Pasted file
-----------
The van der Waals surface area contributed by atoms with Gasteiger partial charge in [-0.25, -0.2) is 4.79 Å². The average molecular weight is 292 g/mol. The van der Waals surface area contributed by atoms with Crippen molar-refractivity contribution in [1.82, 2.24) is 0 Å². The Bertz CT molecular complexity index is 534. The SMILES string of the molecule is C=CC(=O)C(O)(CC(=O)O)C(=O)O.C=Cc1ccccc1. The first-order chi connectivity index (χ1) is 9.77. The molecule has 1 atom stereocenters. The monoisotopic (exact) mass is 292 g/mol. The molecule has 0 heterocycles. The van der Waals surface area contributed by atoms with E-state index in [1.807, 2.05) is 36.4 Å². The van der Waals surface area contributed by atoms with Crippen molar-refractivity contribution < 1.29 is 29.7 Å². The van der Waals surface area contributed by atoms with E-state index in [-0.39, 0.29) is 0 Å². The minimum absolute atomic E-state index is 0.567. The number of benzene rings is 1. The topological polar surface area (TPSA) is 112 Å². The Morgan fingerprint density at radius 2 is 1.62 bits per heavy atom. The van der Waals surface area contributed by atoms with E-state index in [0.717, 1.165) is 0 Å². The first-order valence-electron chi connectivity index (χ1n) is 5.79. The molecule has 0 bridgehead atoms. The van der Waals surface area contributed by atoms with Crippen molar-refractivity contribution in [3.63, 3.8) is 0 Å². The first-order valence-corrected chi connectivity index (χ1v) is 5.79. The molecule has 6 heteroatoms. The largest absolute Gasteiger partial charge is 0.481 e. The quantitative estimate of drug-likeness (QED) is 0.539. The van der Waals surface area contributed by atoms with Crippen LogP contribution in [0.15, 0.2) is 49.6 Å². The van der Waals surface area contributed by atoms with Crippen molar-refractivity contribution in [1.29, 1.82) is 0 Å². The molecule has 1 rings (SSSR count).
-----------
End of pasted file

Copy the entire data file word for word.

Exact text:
The van der Waals surface area contributed by atoms with Gasteiger partial charge in [-0.25, -0.2) is 4.79 Å². The average molecular weight is 292 g/mol. The van der Waals surface area contributed by atoms with Crippen molar-refractivity contribution in [1.82, 2.24) is 0 Å². The Bertz CT molecular complexity index is 534. The SMILES string of the molecule is C=CC(=O)C(O)(CC(=O)O)C(=O)O.C=Cc1ccccc1. The first-order chi connectivity index (χ1) is 9.77. The molecule has 1 atom stereocenters. The monoisotopic (exact) mass is 292 g/mol. The molecule has 0 heterocycles. The van der Waals surface area contributed by atoms with E-state index in [1.807, 2.05) is 36.4 Å². The van der Waals surface area contributed by atoms with Crippen molar-refractivity contribution < 1.29 is 29.7 Å². The van der Waals surface area contributed by atoms with E-state index in [-0.39, 0.29) is 0 Å². The minimum absolute atomic E-state index is 0.567. The number of benzene rings is 1. The topological polar surface area (TPSA) is 112 Å². The Morgan fingerprint density at radius 2 is 1.62 bits per heavy atom. The van der Waals surface area contributed by atoms with E-state index in [0.717, 1.165) is 0 Å². The first-order valence-electron chi connectivity index (χ1n) is 5.79. The molecule has 0 bridgehead atoms. The van der Waals surface area contributed by atoms with Crippen molar-refractivity contribution in [3.63, 3.8) is 0 Å². The first-order valence-corrected chi connectivity index (χ1v) is 5.79. The molecule has 6 heteroatoms. The largest absolute Gasteiger partial charge is 0.481 e. The quantitative estimate of drug-likeness (QED) is 0.539. The van der Waals surface area contributed by atoms with Crippen LogP contribution in [0.15, 0.2) is 49.6 Å². The van der Waals surface area contributed by atoms with Crippen molar-refractivity contribution in [1.29, 1.82) is 0 Å². The molecule has 1 rings (SSSR count).